Hormones are chemicals your body makes that travel through your bloodstream to help organs and tissues perform specific functions. They control growth, fertility, sexual function, emotions, and your body’s ability to absorb and use nutrients. Hormone disorders are the result of a hormonal imbalance, which means you have too much or too little of one or more hormones.
September is Polycystic Ovarian Syndrome (PCOS) and Ovarian Cancer awareness month, both of which are related to female hormonal health. In recognition, we have compiled common symptoms of hormonal irregularities, details on the most common disorders, and things you can do to keep your hormones healthy.
It is important to note that being diagnosed with a hormone disorder can be extremely emotionally painful for women who have been trying to conceive for an extended period. If you are struggling with a hormone imbalance that is causing issues with fertility, you are not alone. About 10 percent of women in the U.S. have difficulty getting or staying pregnant. The more you and your doctor know about your overall health, the easier it will be to establish a treatment plan and identify your next steps to growing your family.
Symptoms of Hormone Disorders
Symptoms depend on the nature of the hormone imbalance. You may experience only a few symptoms and they may not be the same as another woman, even if she has the same condition.
Common symptoms include:
- Irregular (frequent, infrequent, absent) or heavy menstrual periods
- Excessive hair growth on your face, chest, abdomen, or back
- Hair loss or thinning
- Weight gain or loss
- Constipation or diarrhea
- Darkening of the skin around the groin, under the breasts, and in the creases of the neck
- Skin tags
- Uterine bleeding (not due to menstruation)
- Tenderness of the breasts
- Vaginal dryness
- Vaginal atrophy
- Change in sex drive
- Pain during sexual intercourse
- Hot flashes and/or night sweats
If you are experiencing any symptoms listed above, we encourage you to make an appointment with your gynecologist. Many providers can offer in-office blood or urine testing, or imaging tests to identify what is going on and help you establish a treatment plan. It may be helpful to journal about your symptoms for a couple weeks prior to your appointment so that you can accurately describe what you are experiencing.
Common Hormone Disorders
The most common female hormone disorders include:
- Polycystic ovary syndrome (PCOS): This is the most common of the female hormone disorders. It causes irregular periods, ovarian cysts, weight gain, and fertility problems. PCOS affects about 1 in 10 women of reproductive age.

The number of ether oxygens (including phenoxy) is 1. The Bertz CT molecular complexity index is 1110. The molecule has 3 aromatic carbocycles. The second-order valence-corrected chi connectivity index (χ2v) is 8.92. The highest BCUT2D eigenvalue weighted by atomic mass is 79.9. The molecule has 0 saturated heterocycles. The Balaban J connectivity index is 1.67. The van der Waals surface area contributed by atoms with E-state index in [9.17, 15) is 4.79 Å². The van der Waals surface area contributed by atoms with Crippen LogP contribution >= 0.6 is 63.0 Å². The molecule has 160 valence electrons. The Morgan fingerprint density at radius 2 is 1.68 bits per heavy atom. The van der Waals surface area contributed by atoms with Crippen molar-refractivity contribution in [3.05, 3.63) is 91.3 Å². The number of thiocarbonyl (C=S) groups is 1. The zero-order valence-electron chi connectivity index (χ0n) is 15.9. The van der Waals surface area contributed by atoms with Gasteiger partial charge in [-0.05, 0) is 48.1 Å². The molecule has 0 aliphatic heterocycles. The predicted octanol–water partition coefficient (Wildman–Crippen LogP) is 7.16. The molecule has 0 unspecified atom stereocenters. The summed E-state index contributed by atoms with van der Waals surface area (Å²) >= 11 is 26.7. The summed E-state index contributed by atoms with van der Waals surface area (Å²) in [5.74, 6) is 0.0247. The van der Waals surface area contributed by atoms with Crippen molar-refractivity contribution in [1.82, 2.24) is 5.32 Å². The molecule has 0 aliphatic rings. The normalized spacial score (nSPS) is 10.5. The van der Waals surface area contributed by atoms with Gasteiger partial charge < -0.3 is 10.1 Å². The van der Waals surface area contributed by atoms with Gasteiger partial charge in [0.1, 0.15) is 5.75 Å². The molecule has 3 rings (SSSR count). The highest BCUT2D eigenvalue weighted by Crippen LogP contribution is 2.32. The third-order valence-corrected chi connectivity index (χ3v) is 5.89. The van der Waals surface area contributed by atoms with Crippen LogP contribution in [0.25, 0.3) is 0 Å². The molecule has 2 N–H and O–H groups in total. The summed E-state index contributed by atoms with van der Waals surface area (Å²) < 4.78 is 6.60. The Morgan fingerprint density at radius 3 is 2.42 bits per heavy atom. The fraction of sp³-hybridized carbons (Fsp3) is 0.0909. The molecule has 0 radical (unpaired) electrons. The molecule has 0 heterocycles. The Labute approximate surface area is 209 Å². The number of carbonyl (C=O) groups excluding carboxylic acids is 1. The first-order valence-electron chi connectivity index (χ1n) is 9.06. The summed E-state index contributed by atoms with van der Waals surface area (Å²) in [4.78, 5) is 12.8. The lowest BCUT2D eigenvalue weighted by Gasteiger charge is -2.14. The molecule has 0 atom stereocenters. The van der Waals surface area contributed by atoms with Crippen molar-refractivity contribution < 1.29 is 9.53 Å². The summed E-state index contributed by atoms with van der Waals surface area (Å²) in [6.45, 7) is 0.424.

- Thyroid disease: This includes hypothyroidism (too little thyroid hormone) and hyperthyroidism (too much thyroid hormone). Women are more than 5 times more likely than men to have a thyroid disorder.
- Hirsutism: This hormone disorder triggers the growth of excess hair, especially in places where women do not usually have much hair.
- Primary ovarian insufficiency: Also called premature ovarian failure, this disorder occurs when a woman’s ovaries stop working before the age of 40.
A hormone disorder diagnosis can be life-altering for a woman. You may experience increased feelings of anxiety and depression if a diagnosis interferes with plans you had for your life or family. If you are experiencing symptoms of anxiety or depression, we encourage you to talk to your doctor right away.
Lifestyle Changes Can Keep Your Hormones Balanced
If you are diagnosed with a hormone disorder, the good news is that there are many things you can do to ease or eliminate your symptoms. These lifestyle changes include:
- Eat a nutritious and balanced diet with healthy fats and proteins
- Exercise regularly
- Avoid alcohol
- Quit smoking
- Find ways to reduce and manage stress to avoid adrenal fatigue
- Practice yoga or meditation
- Avoid highly processed oils and foods
- Limit sugar and refined carbohydrates
- Avoid excessive exposure to environmental toxins from cleaning supplies, personal care products, etc..
- Buy organic fruits and vegetables when possible, especially if they are on the Environmental Working Group’s dirty dozen list
While all the lifestyle changes list above can be extremely helpful when you are dealing with a hormone disorder, it is most important to establish care with a gynecologist you trust. This will allow you to establish a care plan that is right for you.
Get Your Hormones Tested Regularly
Most people will experience one or two periods of hormonal imbalance in their lifetime, which makes it extremely important to get tested for imbalances regularly. Many health insurance companies cover annual blood testing as part of your well-woman exam. If you have not had a well-woman exam in over a year, we encourage you to reach out to your doctor today.
If your doctor decides they need to run tests on your hormones, they will likely have you do a combination of the following:
- Blood testing: Measure estrogen, testosterone, or thyroid hormone levels in the blood.
- Imaging: Use ultrasound, X-ray, or magnetic resonance imaging (MRI) tests to identify cysts or tumors that could cause the body to produce excess hormones.
- Urine testing: Measure levels of additional hormones, such as follicle-stimulating hormone (FSH).
Need Help Scheduling an Appointment?
If you are a member of a healthcare plan that partners with Arizona Care Network, our care coordination team is here to help you find an in-network gynecologist (OB-GYN), schedule an appointment, and more! Contact the concierge by calling 602.406.7226 or emailing email@example.com.